Step one: cleanse the skin?
We’re launching a new series on 1A called Big Screen/Small Screen.
In this inaugural installment, we’ll look at a group that’s underrepresented on television: Muslims.
Too often, when you see a Muslim character on a TV show, he is a terrorist. We’ll talk about the long effort to portray Muslims fairly in Hollywood and why such narrow depictions are particularly dangerous in an age of Islamophobia.
- Aasif Mandvi Actor; co-writer and star of the Peabody Award-winning Web series "Halal In The Family."
- Melena Ryzik Culture reporter, The New York Times.
- Reza Aslan Host, "Believer" on CNN; TV producer; author of "No God But God: The Origins, Evolution and Future of Islam."
- Waleed Mahdi Assistant professor of US-Arab Cultural Politics at The University of Oklahoma.
Reza Aslan: Why American TV Needs A Muslim 'Modern Family'
Aslan made this video for the news site Vox about being stereotyped on television. “The hardest part, for me, when I’m being interviewed, is to tamp down my astonishment,” he says. “The thing that’s going through my mind is ‘calm down, calm down.'”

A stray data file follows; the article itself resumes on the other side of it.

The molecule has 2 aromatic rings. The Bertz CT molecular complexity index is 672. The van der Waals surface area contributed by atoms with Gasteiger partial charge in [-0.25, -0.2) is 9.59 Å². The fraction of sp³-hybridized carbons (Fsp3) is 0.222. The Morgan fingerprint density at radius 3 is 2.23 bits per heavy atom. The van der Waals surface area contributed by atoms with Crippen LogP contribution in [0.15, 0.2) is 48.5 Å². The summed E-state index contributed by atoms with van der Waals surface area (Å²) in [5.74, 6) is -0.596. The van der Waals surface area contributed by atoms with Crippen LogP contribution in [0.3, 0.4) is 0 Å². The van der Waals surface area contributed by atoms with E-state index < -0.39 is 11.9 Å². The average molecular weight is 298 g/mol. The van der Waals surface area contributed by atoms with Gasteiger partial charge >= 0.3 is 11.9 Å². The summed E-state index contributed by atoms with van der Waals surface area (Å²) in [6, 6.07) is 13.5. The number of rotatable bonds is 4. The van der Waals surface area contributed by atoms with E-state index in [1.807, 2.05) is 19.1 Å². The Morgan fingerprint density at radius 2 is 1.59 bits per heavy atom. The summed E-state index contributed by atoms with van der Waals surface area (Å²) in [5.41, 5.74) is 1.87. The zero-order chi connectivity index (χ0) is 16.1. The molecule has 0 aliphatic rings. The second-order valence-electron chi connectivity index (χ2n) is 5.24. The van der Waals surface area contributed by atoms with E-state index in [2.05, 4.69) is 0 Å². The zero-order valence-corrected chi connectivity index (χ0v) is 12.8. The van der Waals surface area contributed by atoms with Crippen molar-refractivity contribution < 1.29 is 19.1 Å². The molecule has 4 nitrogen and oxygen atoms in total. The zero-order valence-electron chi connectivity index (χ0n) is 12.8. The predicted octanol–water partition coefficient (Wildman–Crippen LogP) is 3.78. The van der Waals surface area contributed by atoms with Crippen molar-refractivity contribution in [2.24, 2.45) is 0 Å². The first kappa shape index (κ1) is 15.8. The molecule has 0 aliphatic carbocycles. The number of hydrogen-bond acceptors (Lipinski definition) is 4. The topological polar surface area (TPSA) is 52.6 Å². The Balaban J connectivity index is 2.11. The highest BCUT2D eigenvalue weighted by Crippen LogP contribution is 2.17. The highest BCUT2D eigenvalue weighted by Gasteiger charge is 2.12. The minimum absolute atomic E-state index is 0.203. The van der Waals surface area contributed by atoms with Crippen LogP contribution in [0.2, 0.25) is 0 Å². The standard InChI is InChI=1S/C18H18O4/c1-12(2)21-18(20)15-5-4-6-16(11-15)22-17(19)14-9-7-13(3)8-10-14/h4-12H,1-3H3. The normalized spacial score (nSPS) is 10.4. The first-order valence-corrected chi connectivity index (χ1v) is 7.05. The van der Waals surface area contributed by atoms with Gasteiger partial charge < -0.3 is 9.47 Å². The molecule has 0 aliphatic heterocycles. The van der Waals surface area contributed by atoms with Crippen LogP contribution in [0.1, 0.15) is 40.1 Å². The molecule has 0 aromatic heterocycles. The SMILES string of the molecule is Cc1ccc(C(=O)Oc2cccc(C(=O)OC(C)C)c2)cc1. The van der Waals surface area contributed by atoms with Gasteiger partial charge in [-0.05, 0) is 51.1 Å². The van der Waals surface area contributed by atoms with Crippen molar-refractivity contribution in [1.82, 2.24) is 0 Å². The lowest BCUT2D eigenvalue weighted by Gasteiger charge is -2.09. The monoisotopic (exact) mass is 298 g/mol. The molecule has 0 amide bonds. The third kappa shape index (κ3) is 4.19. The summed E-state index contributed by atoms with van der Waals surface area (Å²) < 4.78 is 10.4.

Aasif Mandvi's 'Halal in the Family'
Mandvi’s web miniseries simultaneously takes on sitcom tropes and Muslim stereotypes. In it, he plays the Archie Bunker-style father of a Muslim family in the United States.“The whole joke is that he so is wanting to not be seen as Muslim, because he wants to be accepted, and he wants to be seen as just a regular American, that in his regular-Americanness he actually ends up being more much racist toward Muslims. And in doing that you get to highlight the absurdity of racism and Islamophobia.” Mandvi told The New Yorker.
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